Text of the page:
|US6027397||Apr 25, 1997||Feb 22, 2000||International Business Machines Corporation||Dual element lapping guide system|
|US6193584||May 27, 1999||Feb 27, 2001||Read-Rite Corporation||Apparatus and method of device stripe height control|
|US6330488 *||Oct 27, 1998||Dec 11, 2001||Tdk Corporation||Method for controlling machining process of workpiece|
|US6347983 *||Jun 7, 2000||Feb 19, 2002||Seagate Technology Llc||ELG for both MRE sensor height and resistance monitoring|
|US6684171 *||Apr 22, 2002||Jan 27, 2004||International Business Machines Corporation||In-situ stripe height calibration of magneto resistive sensors|
|US6699102 *||Jan 12, 2001||Mar 2, 2004||International Business Machines Corporation||Lapping monitor for monitoring the lapping of transducers|
|Citing Patent||Filing date||Publication date||Applicant||Title|
|US7116519 *||Dec 15, 2003||Oct 3, 2006||International Business Machines Corporation||Patterning of integrated closure for implementing pads connected to lapping elements|
|US8003304||Aug 23, 2011||Hitachi Global Storage Technologies Netherlands B.V.||Method for manufacturing a perpendicular magnetic write pole using an electrical lapping guide for tight write pole flare point control|
|US8018678||Sep 13, 2011||Western Digital (Fremont), Llc||Method for simultaneous electronic lapping guide (ELG) and perpendicular magnetic recording (PMR) pole formation|
|US8151441||Mar 27, 2008||Apr 10, 2012||Western Digital (Fremont), Llc||Method for providing and utilizing an electronic lapping guide in a magnetic recording transducer|
|US8165709||Feb 26, 2009||Apr 24, 2012||Western Digital (Fremont), Llc||Four pad self-calibrating electronic lapping guide|
|US8291743||May 27, 2009||Oct 23, 2012||Western Digital (Fremont), Llc||Method and system for calibrating an electronic lapping guide for a beveled pole in a magnetic recording transducer|
|US8307539||Sep 30, 2009||Nov 13, 2012||Western Digital (Fremont), Llc||Method for modeling devices in a wafer|
|US8343364||Jun 8, 2010||Jan 1, 2013||Western Digital (Fremont), Llc||Double hard-mask mill back method of fabricating a near field transducer for energy assisted magnetic recording|
|US8351162 *||Jan 8, 2013||HGST Netherlands BV||Magnetic head with electro lapping guide|
|US8375565||Feb 19, 2013||Western Digital (Fremont), Llc||Method for providing an electronic lapping guide corresponding to a near-field transducer of an energy assisted magnetic recording transducer|
|US8443510||May 21, 2013||Western Digital (Fremont), Llc||Method for utilizing an electronic lapping guide for a beveled pole in a magnetic recording transducer|
|US8717709||Sep 24, 2012||May 6, 2014||Western Digital (Fremont), Llc||System for calibrating an electronic lapping guide for a beveled pole in a magnetic recording transducer|
|US8749790||Dec 8, 2011||Jun 10, 2014||Western Digital (Fremont), Llc||Structure and method to measure waveguide power absorption by surface plasmon element|
|US8758083||Sep 13, 2010||Jun 24, 2014||Western Digital (Fremont), Llc||Method and system for adjusting lapping of a transducer using a disk windage|
|US8964333||Jan 22, 2013||Feb 24, 2015||Western Digital (Fremont), Llc||Energy assisted magnetic recording transducer having an electronic lapping guide corresponding to a near-field transducer|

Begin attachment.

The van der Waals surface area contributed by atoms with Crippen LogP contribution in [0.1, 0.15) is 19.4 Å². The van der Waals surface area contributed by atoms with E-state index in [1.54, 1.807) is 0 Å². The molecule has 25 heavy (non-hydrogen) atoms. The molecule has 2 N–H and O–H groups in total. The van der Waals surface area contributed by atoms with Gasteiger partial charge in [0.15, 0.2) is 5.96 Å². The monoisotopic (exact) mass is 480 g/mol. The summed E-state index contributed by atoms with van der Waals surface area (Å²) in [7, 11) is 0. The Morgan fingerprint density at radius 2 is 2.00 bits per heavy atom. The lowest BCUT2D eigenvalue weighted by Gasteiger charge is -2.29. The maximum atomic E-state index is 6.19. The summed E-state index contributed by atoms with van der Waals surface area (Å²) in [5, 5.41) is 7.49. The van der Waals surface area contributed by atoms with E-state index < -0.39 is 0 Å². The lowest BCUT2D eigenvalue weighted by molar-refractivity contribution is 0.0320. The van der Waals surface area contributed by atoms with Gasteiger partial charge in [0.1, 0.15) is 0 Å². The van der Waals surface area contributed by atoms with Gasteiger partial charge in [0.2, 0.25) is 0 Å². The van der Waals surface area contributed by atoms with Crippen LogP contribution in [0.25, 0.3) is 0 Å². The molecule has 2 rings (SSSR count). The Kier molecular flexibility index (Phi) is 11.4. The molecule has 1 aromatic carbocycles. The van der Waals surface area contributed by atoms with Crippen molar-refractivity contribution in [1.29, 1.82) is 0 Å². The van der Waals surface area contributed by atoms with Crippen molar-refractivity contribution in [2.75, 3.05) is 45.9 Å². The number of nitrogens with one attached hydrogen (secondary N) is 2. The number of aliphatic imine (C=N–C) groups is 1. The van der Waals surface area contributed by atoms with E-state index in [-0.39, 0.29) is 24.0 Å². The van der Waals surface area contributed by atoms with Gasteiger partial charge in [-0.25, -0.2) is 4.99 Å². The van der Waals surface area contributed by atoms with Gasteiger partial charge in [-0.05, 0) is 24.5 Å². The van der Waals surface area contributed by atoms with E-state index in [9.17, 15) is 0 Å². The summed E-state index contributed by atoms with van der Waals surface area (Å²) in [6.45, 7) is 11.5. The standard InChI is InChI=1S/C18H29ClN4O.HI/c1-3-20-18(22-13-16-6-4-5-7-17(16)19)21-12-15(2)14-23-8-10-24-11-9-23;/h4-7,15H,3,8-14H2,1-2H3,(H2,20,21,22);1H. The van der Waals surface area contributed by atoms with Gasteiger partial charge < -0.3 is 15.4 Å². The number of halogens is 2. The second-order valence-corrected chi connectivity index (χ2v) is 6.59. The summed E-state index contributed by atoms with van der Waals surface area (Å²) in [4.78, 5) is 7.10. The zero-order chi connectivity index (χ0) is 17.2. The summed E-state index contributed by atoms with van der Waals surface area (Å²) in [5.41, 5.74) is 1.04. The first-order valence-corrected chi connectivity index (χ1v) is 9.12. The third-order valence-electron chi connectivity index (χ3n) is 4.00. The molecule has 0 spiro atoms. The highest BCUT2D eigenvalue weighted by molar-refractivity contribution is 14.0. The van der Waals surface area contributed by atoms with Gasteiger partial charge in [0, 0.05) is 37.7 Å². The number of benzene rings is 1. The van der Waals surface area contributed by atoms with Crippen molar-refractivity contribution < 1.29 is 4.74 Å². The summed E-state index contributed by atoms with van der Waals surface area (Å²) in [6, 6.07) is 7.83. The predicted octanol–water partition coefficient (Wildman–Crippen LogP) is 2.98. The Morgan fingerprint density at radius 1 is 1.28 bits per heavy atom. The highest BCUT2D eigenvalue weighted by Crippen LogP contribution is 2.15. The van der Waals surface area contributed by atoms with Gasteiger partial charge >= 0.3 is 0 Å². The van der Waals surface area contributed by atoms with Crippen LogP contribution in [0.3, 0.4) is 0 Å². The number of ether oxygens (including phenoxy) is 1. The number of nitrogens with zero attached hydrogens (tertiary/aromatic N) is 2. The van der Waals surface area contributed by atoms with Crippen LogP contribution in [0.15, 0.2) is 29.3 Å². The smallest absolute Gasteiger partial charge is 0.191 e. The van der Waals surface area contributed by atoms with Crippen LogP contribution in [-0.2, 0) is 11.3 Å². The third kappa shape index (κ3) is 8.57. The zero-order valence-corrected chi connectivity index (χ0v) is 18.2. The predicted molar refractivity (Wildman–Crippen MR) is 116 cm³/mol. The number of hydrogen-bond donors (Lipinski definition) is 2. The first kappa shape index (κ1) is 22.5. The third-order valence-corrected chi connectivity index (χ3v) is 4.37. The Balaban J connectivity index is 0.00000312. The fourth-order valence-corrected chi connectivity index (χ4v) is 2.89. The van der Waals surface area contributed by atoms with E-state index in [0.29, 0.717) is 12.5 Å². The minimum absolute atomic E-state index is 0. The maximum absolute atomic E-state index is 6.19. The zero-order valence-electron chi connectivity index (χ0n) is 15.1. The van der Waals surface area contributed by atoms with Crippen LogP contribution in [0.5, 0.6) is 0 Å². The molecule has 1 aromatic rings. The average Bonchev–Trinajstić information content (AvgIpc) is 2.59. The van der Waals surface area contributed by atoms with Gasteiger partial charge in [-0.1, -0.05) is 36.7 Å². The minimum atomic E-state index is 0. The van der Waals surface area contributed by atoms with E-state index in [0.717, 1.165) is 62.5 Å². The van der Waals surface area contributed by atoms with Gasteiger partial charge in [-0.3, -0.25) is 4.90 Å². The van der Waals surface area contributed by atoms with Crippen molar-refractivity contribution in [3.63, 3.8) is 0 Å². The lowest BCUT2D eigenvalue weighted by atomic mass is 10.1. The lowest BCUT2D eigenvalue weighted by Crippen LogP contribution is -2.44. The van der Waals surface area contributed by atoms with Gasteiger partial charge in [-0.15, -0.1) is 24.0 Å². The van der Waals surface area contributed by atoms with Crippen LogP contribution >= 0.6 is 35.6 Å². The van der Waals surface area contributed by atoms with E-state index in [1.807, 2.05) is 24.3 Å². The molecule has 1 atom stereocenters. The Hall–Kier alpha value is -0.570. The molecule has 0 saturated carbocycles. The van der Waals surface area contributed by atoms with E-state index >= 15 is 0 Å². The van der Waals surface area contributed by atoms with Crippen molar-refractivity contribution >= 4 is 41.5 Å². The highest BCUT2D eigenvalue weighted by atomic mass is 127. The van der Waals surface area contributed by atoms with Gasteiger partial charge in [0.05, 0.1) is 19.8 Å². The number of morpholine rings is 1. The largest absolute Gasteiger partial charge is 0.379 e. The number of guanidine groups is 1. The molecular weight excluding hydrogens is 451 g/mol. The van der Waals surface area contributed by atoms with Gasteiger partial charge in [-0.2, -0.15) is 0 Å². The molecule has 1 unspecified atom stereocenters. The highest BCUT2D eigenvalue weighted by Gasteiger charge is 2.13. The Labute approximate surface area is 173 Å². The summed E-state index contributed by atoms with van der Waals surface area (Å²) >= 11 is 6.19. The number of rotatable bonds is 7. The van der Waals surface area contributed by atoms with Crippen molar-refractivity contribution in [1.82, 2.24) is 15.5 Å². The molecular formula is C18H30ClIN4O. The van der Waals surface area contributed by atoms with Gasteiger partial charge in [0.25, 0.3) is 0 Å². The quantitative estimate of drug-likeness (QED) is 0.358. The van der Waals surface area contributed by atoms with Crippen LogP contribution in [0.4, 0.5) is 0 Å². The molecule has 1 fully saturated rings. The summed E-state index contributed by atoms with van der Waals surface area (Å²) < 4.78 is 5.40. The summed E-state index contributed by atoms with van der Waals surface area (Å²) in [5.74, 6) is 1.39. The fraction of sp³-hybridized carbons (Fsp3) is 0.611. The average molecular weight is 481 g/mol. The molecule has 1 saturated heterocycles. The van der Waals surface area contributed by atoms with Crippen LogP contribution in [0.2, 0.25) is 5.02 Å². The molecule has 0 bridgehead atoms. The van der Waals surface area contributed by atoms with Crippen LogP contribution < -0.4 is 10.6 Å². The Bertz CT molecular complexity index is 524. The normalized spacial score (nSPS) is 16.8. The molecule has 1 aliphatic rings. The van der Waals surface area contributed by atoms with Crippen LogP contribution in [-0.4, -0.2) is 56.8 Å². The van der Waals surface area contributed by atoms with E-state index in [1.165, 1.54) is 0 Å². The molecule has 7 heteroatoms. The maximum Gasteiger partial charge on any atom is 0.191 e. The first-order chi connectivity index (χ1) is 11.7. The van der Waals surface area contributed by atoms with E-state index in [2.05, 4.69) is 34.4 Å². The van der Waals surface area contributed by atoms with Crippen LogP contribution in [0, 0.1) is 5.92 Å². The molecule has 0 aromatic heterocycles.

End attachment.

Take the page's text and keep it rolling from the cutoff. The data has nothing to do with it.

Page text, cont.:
|US9087537||May 12, 2014||Jul 21, 2015||Western Digital (Fremont), Llc||System for adjusting lapping of a transducer using a disk windage|
|US9093087||Sep 16, 2013||Jul 28, 2015||International Business Machines Corporation||Apparatus with a lapping guide within a span of the transducer array|
|US9153260||Mar 13, 2012||Oct 6, 2015||Western Digital (Fremont), Llc||Electronic lapping guide in a magnetic recording transducer|
|US9387568||Feb 27, 2013||Jul 12, 2016||Western Digital Technologies, Inc.||Systems and methods for correcting fabrication error in magnetic recording heads using magnetic write width measurements|
|US20050128638 *||Dec 15, 2003||Jun 16, 2005||International Business Machines||Patterning of integrated closure for implementing pads connected to lapping elements|
|US20060028770 *||Jul 29, 2005||Feb 9, 2006||Hitachi Global Storage Technologies Netherlands B.V.||Magnetic head with electro lapping guide and manufacturing method|
|U.S. Classification||360/316, G9B/5.078, 360/121, G9B/5.052, 360/122|
|International Classification||B24B37/04, B24B37/013, G11B5/31, G11B5/39, B24B49/04, G11B5/187, B24B49/10|
|Cooperative Classification||G11B5/3173, B24B49/04, G11B5/3116, G11B5/3948, G11B5/3166, G11B5/3967, B24B37/013, G11B5/1871, B24B37/048, B24B49/10, Y10T29/49037, G11B5/3103|
|European Classification||B24B37/04F, B24B37/013, G11B5/31M5, B24B49/10, G11B5/187A, B24B49/04, G11B5/31B|
|Jul 19, 2004||AS||Assignment|
Owner name: LAFE COMPUTER MAGNETICS LTD., HONG KONG
Free format text: ASSIGNMENT OF ASSIGNORS INTEREST;ASSIGNOR:LAM, CHUCK FAI;REEL/FRAME:015568/0457
Effective date: 20040428
Owner name: ADVANCED MICROSENSORS, INC., MASSACHUSETTS
Free format text: ASSIGNMENT OF ASSIGNORS INTEREST;ASSIGNORS:MARTIN, KENNETH R.;GIBSON, CHARLES A.;REEL/FRAME:015568/0470
Effective date: 20040415
|Aug 22, 2005||AS||Assignment|
Owner name: LAFE COMPUTER MAGNETICS LTD., HONG KONG
Free format text: ASSIGNMENT OF ASSIGNORS INTEREST;ASSIGNOR:ADVANCED MICROSENSORS, INC.;REEL/FRAME:016905/0646
Effective date: 20040430
|Jan 10, 2006||CC||Certificate of correction|
|Mar 25, 2009||FPAY||Fee payment|
Year of fee payment: 4
|May 10, 2013||REMI||Maintenance fee reminder mailed|
|Sep 27, 2013||LAPS||Lapse for failure to pay maintenance fees|
|Nov 19, 2013||FP||Expired due to failure to pay maintenance fee|
Effective date: 20130927